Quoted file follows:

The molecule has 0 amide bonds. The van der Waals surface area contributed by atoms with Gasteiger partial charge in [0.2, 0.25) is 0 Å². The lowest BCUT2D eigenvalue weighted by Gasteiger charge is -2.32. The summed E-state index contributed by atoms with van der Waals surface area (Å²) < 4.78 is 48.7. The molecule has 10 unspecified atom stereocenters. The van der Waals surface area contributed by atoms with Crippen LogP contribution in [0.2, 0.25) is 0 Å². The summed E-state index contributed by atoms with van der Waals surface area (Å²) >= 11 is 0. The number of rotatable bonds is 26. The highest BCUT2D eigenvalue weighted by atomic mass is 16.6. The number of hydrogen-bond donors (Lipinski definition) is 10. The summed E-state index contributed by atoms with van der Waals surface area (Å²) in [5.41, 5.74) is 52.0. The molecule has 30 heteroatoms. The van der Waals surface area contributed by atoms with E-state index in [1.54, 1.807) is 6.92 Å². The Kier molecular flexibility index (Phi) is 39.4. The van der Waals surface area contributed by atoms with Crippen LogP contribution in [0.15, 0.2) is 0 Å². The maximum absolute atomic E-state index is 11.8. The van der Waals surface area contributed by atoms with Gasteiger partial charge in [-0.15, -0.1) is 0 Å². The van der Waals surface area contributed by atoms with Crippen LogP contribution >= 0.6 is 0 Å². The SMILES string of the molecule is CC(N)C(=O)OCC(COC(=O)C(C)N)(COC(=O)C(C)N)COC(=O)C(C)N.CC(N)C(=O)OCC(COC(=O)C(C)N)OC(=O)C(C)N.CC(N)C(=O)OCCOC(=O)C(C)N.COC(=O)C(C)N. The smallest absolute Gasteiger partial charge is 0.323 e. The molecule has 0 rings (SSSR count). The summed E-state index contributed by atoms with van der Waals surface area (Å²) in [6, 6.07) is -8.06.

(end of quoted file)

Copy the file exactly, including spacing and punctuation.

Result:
The molecule has 0 amide bonds. The van der Waals surface area contributed by atoms with Gasteiger partial charge in [0.2, 0.25) is 0 Å². The lowest BCUT2D eigenvalue weighted by Gasteiger charge is -2.32. The summed E-state index contributed by atoms with van der Waals surface area (Å²) < 4.78 is 48.7. The molecule has 10 unspecified atom stereocenters. The van der Waals surface area contributed by atoms with Crippen LogP contribution in [0.2, 0.25) is 0 Å². The summed E-state index contributed by atoms with van der Waals surface area (Å²) >= 11 is 0. The number of rotatable bonds is 26. The highest BCUT2D eigenvalue weighted by atomic mass is 16.6. The number of hydrogen-bond donors (Lipinski definition) is 10. The summed E-state index contributed by atoms with van der Waals surface area (Å²) in [5.41, 5.74) is 52.0. The molecule has 30 heteroatoms. The van der Waals surface area contributed by atoms with E-state index in [1.54, 1.807) is 6.92 Å². The Kier molecular flexibility index (Phi) is 39.4. The van der Waals surface area contributed by atoms with Crippen LogP contribution in [0.15, 0.2) is 0 Å². The maximum absolute atomic E-state index is 11.8. The van der Waals surface area contributed by atoms with Gasteiger partial charge in [-0.15, -0.1) is 0 Å². The van der Waals surface area contributed by atoms with Crippen LogP contribution >= 0.6 is 0 Å². The SMILES string of the molecule is CC(N)C(=O)OCC(COC(=O)C(C)N)(COC(=O)C(C)N)COC(=O)C(C)N.CC(N)C(=O)OCC(COC(=O)C(C)N)OC(=O)C(C)N.CC(N)C(=O)OCCOC(=O)C(C)N.COC(=O)C(C)N. The smallest absolute Gasteiger partial charge is 0.323 e. The molecule has 0 rings (SSSR count). The summed E-state index contributed by atoms with van der Waals surface area (Å²) in [6, 6.07) is -8.06.